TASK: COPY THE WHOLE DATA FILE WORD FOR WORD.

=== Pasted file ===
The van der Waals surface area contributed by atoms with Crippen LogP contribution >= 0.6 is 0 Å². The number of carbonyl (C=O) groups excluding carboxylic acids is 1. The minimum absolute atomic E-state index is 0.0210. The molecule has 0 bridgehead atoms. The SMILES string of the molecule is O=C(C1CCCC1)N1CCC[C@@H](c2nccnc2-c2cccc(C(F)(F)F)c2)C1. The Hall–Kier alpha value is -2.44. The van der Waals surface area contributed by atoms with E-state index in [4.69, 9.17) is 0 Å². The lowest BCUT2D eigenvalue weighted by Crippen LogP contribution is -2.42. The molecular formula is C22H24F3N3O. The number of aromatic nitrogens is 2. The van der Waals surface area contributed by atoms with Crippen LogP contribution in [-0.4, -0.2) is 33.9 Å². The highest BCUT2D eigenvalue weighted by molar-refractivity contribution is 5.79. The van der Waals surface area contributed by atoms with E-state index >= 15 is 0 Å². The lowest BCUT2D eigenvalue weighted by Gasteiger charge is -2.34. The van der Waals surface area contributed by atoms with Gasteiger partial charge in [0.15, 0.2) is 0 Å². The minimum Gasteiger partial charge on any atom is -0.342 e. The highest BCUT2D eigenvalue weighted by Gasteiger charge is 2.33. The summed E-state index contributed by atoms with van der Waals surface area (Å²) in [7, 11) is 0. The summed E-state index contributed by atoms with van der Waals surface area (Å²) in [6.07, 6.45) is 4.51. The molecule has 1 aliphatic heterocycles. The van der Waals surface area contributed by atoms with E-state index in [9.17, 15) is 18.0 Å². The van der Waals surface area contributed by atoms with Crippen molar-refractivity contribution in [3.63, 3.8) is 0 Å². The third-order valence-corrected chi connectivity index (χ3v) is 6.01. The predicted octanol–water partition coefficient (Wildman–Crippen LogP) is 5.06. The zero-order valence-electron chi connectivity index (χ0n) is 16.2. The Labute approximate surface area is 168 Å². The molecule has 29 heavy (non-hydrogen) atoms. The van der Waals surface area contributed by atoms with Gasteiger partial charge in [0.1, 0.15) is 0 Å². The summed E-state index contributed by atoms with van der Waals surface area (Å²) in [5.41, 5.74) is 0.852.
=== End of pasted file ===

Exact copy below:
The van der Waals surface area contributed by atoms with Crippen LogP contribution >= 0.6 is 0 Å². The number of carbonyl (C=O) groups excluding carboxylic acids is 1. The minimum absolute atomic E-state index is 0.0210. The molecule has 0 bridgehead atoms. The SMILES string of the molecule is O=C(C1CCCC1)N1CCC[C@@H](c2nccnc2-c2cccc(C(F)(F)F)c2)C1. The Hall–Kier alpha value is -2.44. The van der Waals surface area contributed by atoms with E-state index in [4.69, 9.17) is 0 Å². The lowest BCUT2D eigenvalue weighted by Crippen LogP contribution is -2.42. The molecular formula is C22H24F3N3O. The number of aromatic nitrogens is 2. The van der Waals surface area contributed by atoms with Crippen LogP contribution in [-0.4, -0.2) is 33.9 Å². The highest BCUT2D eigenvalue weighted by molar-refractivity contribution is 5.79. The van der Waals surface area contributed by atoms with E-state index >= 15 is 0 Å². The lowest BCUT2D eigenvalue weighted by Gasteiger charge is -2.34. The van der Waals surface area contributed by atoms with Gasteiger partial charge in [0.15, 0.2) is 0 Å². The minimum Gasteiger partial charge on any atom is -0.342 e. The highest BCUT2D eigenvalue weighted by Gasteiger charge is 2.33. The summed E-state index contributed by atoms with van der Waals surface area (Å²) in [7, 11) is 0. The summed E-state index contributed by atoms with van der Waals surface area (Å²) in [6.07, 6.45) is 4.51. The molecule has 1 aliphatic heterocycles. The van der Waals surface area contributed by atoms with E-state index in [9.17, 15) is 18.0 Å². The van der Waals surface area contributed by atoms with Crippen molar-refractivity contribution in [3.63, 3.8) is 0 Å². The third-order valence-corrected chi connectivity index (χ3v) is 6.01. The predicted octanol–water partition coefficient (Wildman–Crippen LogP) is 5.06. The zero-order valence-electron chi connectivity index (χ0n) is 16.2. The Labute approximate surface area is 168 Å². The molecule has 29 heavy (non-hydrogen) atoms. The van der Waals surface area contributed by atoms with Gasteiger partial charge in [0.1, 0.15) is 0 Å². The summed E-state index contributed by atoms with van der Waals surface area (Å²) in [5.41, 5.74) is 0.852.